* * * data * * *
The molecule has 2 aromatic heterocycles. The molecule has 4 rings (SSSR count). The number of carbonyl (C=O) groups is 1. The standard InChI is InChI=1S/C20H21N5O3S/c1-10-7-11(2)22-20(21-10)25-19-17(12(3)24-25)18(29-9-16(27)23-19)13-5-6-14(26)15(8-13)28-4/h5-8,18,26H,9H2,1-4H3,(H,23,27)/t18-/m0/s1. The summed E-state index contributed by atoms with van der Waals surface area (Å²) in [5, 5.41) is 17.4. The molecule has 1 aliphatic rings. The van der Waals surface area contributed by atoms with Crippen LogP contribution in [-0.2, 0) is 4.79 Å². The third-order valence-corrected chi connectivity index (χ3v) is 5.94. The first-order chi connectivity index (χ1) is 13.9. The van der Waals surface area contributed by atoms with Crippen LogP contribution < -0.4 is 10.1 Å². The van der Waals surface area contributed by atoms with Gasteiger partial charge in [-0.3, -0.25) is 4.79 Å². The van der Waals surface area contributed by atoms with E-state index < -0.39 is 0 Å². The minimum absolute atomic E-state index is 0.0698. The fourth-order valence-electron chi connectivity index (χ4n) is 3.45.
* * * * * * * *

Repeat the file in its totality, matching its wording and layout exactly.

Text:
The molecule has 2 aromatic heterocycles. The molecule has 4 rings (SSSR count). The number of carbonyl (C=O) groups is 1. The standard InChI is InChI=1S/C20H21N5O3S/c1-10-7-11(2)22-20(21-10)25-19-17(12(3)24-25)18(29-9-16(27)23-19)13-5-6-14(26)15(8-13)28-4/h5-8,18,26H,9H2,1-4H3,(H,23,27)/t18-/m0/s1. The summed E-state index contributed by atoms with van der Waals surface area (Å²) in [5, 5.41) is 17.4. The molecule has 1 aliphatic rings. The van der Waals surface area contributed by atoms with Crippen LogP contribution in [-0.2, 0) is 4.79 Å². The third-order valence-corrected chi connectivity index (χ3v) is 5.94. The first-order chi connectivity index (χ1) is 13.9. The van der Waals surface area contributed by atoms with Crippen LogP contribution < -0.4 is 10.1 Å². The van der Waals surface area contributed by atoms with Gasteiger partial charge in [-0.3, -0.25) is 4.79 Å². The van der Waals surface area contributed by atoms with E-state index < -0.39 is 0 Å². The minimum absolute atomic E-state index is 0.0698. The fourth-order valence-electron chi connectivity index (χ4n) is 3.45.